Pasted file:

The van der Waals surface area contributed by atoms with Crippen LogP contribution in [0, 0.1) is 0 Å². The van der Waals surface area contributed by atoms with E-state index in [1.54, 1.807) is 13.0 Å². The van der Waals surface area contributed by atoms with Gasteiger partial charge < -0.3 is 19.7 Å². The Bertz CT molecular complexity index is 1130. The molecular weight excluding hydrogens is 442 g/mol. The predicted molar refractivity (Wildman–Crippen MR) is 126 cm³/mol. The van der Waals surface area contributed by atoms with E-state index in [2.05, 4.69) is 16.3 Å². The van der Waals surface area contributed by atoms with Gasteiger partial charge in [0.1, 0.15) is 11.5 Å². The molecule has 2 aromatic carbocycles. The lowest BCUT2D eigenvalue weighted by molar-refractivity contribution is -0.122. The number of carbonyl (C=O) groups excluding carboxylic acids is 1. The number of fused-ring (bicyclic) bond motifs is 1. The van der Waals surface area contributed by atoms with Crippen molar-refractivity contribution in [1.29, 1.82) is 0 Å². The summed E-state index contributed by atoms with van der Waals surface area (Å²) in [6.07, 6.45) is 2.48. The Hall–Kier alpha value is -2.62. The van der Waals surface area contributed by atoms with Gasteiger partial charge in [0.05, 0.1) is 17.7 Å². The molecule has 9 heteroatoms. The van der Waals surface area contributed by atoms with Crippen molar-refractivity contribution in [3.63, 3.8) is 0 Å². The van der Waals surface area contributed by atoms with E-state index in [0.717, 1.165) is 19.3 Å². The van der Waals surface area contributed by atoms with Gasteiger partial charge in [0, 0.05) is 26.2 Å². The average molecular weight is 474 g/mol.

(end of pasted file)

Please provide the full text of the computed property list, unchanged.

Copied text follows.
The van der Waals surface area contributed by atoms with Crippen LogP contribution in [0, 0.1) is 0 Å². The van der Waals surface area contributed by atoms with E-state index in [1.54, 1.807) is 13.0 Å². The van der Waals surface area contributed by atoms with Gasteiger partial charge < -0.3 is 19.7 Å². The Bertz CT molecular complexity index is 1130. The molecular weight excluding hydrogens is 442 g/mol. The predicted molar refractivity (Wildman–Crippen MR) is 126 cm³/mol. The van der Waals surface area contributed by atoms with E-state index in [2.05, 4.69) is 16.3 Å². The van der Waals surface area contributed by atoms with Gasteiger partial charge in [0.1, 0.15) is 11.5 Å². The molecule has 2 aromatic carbocycles. The lowest BCUT2D eigenvalue weighted by molar-refractivity contribution is -0.122. The number of carbonyl (C=O) groups excluding carboxylic acids is 1. The number of fused-ring (bicyclic) bond motifs is 1. The van der Waals surface area contributed by atoms with Crippen molar-refractivity contribution in [1.29, 1.82) is 0 Å². The summed E-state index contributed by atoms with van der Waals surface area (Å²) in [6.07, 6.45) is 2.48. The Hall–Kier alpha value is -2.62. The van der Waals surface area contributed by atoms with Gasteiger partial charge in [0.05, 0.1) is 17.7 Å². The molecule has 9 heteroatoms. The van der Waals surface area contributed by atoms with Crippen molar-refractivity contribution in [3.63, 3.8) is 0 Å². The van der Waals surface area contributed by atoms with E-state index in [0.717, 1.165) is 19.3 Å². The van der Waals surface area contributed by atoms with Gasteiger partial charge in [0, 0.05) is 26.2 Å². The average molecular weight is 474 g/mol.